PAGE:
Exclusive: EU considers ban on deals with banks in Crimea
BRUSSELS (Reuters) - The European Union may ban transactions with financial institutions in Crimea as part of its response to the annexation of the Ukrainian peninsula by Russia last month, an EU document obtained by Reuters showed.
EU leaders consider the takeover as illegal and have asked the EU executive arm, the European Commission, to propose economic, trade and financial restrictions on Crimea for rapid implementation.
These proposals are separate from an EU discussion on stepped-up sanctions against Russia if Moscow does not help deescalate tensions in eastern Ukraine between pro-Russian separatists and the government in Kiev.
The document spelt out some of the practical difficulties involved in implementing sanctions specifically against Crimea, now that it is de facto a part of Russia.
"Solutions need to be found that at the same time support the territorial integrity of Ukraine, do not recognize the illegal annexation of Crimea, defend European interests in this region and do not penalize the Crimean people," the Commission said in a document prepared for EU governments to consider.
One way to discourage or penalize financial institutions in Crimea that cooperated with the annexation could be to restrict capital movements between the EU and those banks, it said, and bar EU citizens or businesses from carrying out transactions with them.
"The same could hold for prohibiting investments by Crimean investors (companies located or registered in Crimea) into the EU and by EU investors into Crimean entities," it said.
The Commission proposals are still under review and a decision whether to follow them is likely to be taken by EU foreign ministers, whose next meeting is on May 12.
Out of Crimea's 1,000 bank branches, around 60 were owned by EU banks, the Commission said. Italy's Unicredit had 20, Austria's Raiffeisen had 32 and Hungarian OTP had six, the Commission said.
However, Raiffeisen closed its operations in Crimea in early April, it said, and Unicredit wants to transfer its Crimea branches to its Russian subsidiary.
"Russian banks are gradually taking over in Crimea, but the main Russian banks (Sberbank and VTB ) reportedly are reluctant to do so for fear of becoming subject to European or U.S. sanctions," the Commission document said.
NO PREFERENTIAL TRADE TERMS
The Commission noted that by the end of April Ukrainian exporters will be in a position to trade under two preferential arrangements with the EU and enjoy significant tariff reductions.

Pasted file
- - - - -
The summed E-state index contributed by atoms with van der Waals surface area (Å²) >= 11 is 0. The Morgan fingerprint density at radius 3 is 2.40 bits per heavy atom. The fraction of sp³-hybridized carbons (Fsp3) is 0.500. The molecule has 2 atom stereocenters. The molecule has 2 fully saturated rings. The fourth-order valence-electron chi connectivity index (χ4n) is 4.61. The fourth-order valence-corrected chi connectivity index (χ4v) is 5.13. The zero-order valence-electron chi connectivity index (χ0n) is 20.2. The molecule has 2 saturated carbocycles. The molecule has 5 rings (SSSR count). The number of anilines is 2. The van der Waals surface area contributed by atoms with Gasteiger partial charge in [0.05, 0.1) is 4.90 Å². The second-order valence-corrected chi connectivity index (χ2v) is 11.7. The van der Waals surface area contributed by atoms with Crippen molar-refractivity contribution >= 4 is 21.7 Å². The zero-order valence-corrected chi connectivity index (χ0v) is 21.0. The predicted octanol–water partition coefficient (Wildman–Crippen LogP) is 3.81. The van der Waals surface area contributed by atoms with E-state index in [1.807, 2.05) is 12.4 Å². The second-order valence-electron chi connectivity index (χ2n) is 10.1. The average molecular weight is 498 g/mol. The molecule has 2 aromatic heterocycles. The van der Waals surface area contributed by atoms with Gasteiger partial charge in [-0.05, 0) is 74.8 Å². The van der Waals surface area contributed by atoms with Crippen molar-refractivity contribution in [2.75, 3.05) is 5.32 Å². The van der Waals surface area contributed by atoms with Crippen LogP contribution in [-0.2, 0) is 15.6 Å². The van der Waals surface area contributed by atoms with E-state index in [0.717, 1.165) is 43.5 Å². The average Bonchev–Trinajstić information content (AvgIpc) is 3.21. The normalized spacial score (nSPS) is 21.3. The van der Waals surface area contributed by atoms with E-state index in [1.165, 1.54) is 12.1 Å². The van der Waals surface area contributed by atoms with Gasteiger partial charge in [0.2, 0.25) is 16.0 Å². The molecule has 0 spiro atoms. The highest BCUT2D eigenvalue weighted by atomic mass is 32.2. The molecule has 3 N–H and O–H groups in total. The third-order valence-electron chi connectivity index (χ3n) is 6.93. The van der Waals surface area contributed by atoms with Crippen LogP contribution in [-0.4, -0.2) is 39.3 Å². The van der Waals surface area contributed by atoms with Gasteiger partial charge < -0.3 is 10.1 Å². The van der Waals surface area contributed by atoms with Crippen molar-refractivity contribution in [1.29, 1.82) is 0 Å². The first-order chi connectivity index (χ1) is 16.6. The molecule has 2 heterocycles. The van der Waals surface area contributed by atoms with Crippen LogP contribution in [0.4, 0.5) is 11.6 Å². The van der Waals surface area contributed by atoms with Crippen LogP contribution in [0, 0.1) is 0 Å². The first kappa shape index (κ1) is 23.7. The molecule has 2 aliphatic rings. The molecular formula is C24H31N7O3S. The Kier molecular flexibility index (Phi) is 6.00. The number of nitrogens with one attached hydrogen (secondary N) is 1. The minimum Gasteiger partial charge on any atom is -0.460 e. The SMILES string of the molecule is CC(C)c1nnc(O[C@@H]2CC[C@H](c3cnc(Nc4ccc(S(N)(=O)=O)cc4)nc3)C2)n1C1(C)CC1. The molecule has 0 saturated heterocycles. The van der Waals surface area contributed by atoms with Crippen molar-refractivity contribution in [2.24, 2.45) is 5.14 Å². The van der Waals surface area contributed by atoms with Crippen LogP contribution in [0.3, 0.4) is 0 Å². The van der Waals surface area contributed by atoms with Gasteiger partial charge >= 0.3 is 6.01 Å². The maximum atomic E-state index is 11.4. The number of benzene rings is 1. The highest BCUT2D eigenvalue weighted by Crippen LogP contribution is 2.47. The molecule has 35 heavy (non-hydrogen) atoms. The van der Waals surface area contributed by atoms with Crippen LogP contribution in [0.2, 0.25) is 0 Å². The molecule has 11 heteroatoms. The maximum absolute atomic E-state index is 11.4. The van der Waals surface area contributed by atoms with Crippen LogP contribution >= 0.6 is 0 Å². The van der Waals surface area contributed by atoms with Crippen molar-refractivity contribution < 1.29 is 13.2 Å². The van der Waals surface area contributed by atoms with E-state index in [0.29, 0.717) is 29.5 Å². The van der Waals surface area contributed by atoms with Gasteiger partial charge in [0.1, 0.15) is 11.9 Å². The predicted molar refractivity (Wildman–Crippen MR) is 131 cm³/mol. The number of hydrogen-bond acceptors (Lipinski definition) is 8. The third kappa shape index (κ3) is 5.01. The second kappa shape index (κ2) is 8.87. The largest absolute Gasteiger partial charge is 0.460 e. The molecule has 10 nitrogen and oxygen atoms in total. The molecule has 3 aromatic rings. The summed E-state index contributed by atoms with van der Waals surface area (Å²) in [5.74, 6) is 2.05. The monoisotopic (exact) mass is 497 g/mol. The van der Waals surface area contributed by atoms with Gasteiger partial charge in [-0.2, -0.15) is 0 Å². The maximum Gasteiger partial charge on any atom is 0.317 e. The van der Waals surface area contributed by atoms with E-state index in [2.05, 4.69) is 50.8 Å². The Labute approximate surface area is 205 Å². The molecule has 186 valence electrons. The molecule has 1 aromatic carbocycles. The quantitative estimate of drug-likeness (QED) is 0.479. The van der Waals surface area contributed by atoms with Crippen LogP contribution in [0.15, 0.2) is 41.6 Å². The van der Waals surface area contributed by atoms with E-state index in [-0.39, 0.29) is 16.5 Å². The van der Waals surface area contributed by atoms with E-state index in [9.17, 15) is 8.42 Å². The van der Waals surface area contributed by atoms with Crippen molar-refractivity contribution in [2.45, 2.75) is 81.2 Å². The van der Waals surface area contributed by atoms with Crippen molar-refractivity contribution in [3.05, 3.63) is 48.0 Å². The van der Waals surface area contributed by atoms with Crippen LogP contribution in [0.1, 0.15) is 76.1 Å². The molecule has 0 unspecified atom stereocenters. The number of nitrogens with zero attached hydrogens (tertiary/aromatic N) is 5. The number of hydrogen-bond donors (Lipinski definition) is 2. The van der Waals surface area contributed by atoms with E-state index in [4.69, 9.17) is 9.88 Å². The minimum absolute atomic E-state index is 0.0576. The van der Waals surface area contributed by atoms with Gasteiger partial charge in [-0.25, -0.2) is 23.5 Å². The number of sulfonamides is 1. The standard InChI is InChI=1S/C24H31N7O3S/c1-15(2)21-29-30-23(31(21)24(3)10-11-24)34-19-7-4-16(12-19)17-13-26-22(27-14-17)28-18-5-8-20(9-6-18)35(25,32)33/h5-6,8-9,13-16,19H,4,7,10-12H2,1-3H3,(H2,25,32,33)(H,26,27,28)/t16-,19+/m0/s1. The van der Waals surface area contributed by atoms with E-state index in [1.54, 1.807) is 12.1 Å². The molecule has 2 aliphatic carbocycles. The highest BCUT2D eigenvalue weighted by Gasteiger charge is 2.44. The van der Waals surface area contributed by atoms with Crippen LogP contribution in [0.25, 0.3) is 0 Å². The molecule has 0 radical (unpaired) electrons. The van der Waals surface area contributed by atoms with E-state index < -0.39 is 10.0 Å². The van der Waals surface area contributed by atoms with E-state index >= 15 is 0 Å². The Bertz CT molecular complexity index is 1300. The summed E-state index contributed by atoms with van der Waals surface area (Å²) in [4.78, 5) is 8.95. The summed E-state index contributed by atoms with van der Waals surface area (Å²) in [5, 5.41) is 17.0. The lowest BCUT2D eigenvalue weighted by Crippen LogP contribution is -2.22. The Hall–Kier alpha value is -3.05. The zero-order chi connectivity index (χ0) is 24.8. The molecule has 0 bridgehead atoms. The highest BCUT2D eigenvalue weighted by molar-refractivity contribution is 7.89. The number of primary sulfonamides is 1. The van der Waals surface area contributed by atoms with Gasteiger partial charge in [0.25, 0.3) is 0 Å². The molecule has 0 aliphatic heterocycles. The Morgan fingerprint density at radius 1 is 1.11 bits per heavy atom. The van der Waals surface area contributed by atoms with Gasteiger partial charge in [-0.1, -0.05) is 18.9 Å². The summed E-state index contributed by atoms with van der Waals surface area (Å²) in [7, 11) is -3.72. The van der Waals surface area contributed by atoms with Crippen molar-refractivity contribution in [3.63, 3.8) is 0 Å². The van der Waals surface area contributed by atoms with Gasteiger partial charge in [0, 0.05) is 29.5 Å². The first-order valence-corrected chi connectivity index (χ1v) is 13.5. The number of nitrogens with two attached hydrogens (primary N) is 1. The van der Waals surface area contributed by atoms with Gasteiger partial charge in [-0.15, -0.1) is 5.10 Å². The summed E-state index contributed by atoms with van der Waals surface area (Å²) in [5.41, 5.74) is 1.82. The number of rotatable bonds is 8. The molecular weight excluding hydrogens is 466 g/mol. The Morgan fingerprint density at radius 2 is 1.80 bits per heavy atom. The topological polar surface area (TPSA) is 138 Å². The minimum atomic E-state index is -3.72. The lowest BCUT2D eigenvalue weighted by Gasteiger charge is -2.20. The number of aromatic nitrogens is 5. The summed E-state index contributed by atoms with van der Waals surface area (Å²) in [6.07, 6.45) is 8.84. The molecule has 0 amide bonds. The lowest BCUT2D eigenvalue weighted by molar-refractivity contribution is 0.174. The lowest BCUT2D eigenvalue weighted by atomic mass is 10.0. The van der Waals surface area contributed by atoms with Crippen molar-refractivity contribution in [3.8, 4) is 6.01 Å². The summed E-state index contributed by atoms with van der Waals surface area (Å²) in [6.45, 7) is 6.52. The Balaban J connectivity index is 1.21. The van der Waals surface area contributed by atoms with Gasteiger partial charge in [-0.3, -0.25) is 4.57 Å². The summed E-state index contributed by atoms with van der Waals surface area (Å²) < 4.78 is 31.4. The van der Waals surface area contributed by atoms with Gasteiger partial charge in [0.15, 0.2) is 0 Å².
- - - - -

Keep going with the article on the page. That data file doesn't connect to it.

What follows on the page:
But the exporters need to have a certificate of origin for their goods and Ukraine will stop issuing such certificates to companies based in Crimea.
However, the Commission document noted that there was practically no way to prevent Crimean products from being exported to the EU via Russia, unless they were clearly of Crimean origin, like wine.
The only way to guarantee an absolute ban on imports from Crimea would be to suspend trade with Russia entirely, the document said - an option which it made clear was not feasible.
"In addition to the political consequences this would have, such a ban would also involve legal risks as it would require justification under World Trade Organisation law. A more practical option would consist in limiting the ban on import only to the products of clear Crimean origin such as wines."
Crimea has taken ownership of Ukraine's state companies on its territory, including the region's Black Sea natural gas fields. Black Sea gas production is currently only one billion cubic meters per year, but Ukraine had hoped it would increase to 3 billion cubic meters in 2015 and it had attracted foreign investors, including majors Exxon Mobil and Royal Dutch Shell.
The paper said Crimea residents would have to apply for visas to the EU through Kiev, because allowing them to apply via an EU consulate in Moscow would amount to indirect recognition of the illegal annexation.
The Commission also proposed that EU countries should not recognize passports issued by Russia to Crimea residents after the annexation.
(Editing by Mark Trevelyan)